Artificial selection in social evolution is directed because it is human agents and social forces (e.g., social power, see later) that are the selection forces. Because human agents possess intentionality, they seek to select ideas and expressions based on their reading into the possible impact on their welfare of those ideas and expressions. In other words, human agents, within their capacities, tend to select ideas and expressions that may improve the welfare of the agents. This is most evident in the process of institutional change (Tang 2011a).

Yet, artificial selection in social evolution is also somewhat blinded, or at least, never within the complete control of human agents. As a result, artificial selection in social evolution can never be completely teleological. There are two key facts behind this.

The first is that human agents can never possess complete information about the (future) impact on their welfare of ideas and expressions. In other words, we do not have a crystal ball.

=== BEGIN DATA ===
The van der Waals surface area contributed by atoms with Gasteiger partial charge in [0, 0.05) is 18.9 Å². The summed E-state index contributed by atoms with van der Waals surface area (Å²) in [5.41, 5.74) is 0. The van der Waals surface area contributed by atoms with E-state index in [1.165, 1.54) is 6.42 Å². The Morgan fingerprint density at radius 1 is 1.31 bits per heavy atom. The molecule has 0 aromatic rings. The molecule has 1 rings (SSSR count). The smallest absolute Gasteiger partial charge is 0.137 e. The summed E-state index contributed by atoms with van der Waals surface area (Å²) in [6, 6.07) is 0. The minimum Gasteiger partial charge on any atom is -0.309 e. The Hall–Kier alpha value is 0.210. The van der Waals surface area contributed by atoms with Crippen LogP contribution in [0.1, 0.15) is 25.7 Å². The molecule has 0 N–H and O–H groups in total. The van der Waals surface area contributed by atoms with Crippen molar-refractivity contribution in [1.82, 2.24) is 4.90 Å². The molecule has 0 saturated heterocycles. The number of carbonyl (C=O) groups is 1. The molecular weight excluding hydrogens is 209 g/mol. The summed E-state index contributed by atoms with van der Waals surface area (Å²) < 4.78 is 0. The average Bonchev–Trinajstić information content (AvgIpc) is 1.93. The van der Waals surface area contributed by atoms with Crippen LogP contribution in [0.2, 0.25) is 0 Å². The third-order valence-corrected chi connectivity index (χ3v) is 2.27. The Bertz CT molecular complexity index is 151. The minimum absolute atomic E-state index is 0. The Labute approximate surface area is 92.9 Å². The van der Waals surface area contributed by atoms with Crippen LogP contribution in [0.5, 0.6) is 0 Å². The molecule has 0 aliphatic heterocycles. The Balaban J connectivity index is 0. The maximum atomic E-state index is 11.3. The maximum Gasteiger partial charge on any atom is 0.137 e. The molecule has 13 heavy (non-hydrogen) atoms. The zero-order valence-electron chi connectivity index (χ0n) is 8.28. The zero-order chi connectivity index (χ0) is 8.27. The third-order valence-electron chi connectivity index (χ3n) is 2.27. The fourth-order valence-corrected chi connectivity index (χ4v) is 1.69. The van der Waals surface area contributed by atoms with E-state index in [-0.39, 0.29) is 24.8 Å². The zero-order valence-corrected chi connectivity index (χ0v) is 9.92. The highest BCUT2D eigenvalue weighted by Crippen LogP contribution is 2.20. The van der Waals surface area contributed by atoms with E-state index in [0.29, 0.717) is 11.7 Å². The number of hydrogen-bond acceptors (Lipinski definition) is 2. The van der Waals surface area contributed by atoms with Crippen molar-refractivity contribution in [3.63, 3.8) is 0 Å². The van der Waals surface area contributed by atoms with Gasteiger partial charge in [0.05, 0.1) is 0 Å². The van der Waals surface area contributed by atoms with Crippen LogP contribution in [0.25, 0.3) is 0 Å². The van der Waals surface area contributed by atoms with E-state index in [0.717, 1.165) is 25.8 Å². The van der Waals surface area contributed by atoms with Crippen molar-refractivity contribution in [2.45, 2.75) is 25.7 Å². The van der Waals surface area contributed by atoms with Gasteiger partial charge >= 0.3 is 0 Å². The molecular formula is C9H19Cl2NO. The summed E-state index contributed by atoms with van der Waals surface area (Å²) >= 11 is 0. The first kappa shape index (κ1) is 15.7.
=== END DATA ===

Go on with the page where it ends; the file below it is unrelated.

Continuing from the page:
The second fact is that human agents operate within a system—the social system. Within a system, due to the presence of systemic effects, many, if not most, social outcomes are beyond the control of any social agent or even the collective of all the agents (Jervis 1997;Tang 2013a, chap. 5,201 be). Most social outcomes are the unintended, delayed, and indirect products (or consequences) of the designs and actions of any social agent or even the collective of all the agents.

Together, this fact that artificial selection in social evolution is both directed and blinded, aided by the fact that ideational variation in social evolution is both blinded/random and directed/nonrandom, makes social evolution only somewhat, but never, completely teleological.